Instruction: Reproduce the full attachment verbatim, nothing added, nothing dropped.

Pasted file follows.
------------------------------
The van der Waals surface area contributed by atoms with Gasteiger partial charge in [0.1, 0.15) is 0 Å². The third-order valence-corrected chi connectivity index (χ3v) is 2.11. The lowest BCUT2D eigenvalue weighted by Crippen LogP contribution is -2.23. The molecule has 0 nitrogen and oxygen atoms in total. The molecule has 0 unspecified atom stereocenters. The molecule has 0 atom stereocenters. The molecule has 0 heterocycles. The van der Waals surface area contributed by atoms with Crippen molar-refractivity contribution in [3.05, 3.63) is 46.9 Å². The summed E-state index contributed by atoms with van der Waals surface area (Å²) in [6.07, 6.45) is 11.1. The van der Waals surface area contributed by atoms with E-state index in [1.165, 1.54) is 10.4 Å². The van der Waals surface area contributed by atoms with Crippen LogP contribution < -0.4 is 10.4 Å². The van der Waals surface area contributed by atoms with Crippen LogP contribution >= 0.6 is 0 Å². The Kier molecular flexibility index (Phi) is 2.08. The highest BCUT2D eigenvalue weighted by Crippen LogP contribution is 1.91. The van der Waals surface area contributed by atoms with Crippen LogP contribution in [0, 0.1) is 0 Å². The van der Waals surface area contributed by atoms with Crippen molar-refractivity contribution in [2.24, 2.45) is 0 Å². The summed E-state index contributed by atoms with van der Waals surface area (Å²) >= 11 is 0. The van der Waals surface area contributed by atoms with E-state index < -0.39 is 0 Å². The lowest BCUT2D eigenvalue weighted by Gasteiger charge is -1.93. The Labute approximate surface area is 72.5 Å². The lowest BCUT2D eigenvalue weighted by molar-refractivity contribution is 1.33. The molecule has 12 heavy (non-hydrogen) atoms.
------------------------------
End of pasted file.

The van der Waals surface area contributed by atoms with Gasteiger partial charge in [0.1, 0.15) is 0 Å². The third-order valence-corrected chi connectivity index (χ3v) is 2.11. The lowest BCUT2D eigenvalue weighted by Crippen LogP contribution is -2.23. The molecule has 0 nitrogen and oxygen atoms in total. The molecule has 0 unspecified atom stereocenters. The molecule has 0 atom stereocenters. The molecule has 0 heterocycles. The van der Waals surface area contributed by atoms with Crippen molar-refractivity contribution in [3.05, 3.63) is 46.9 Å². The summed E-state index contributed by atoms with van der Waals surface area (Å²) in [6.07, 6.45) is 11.1. The van der Waals surface area contributed by atoms with E-state index in [1.165, 1.54) is 10.4 Å². The van der Waals surface area contributed by atoms with Crippen LogP contribution < -0.4 is 10.4 Å². The van der Waals surface area contributed by atoms with Crippen LogP contribution >= 0.6 is 0 Å². The Kier molecular flexibility index (Phi) is 2.08. The highest BCUT2D eigenvalue weighted by Crippen LogP contribution is 1.91. The van der Waals surface area contributed by atoms with Crippen LogP contribution in [0, 0.1) is 0 Å². The van der Waals surface area contributed by atoms with Crippen molar-refractivity contribution in [2.24, 2.45) is 0 Å². The summed E-state index contributed by atoms with van der Waals surface area (Å²) >= 11 is 0. The van der Waals surface area contributed by atoms with E-state index < -0.39 is 0 Å². The lowest BCUT2D eigenvalue weighted by Gasteiger charge is -1.93. The Labute approximate surface area is 72.5 Å². The lowest BCUT2D eigenvalue weighted by molar-refractivity contribution is 1.33. The molecule has 12 heavy (non-hydrogen) atoms.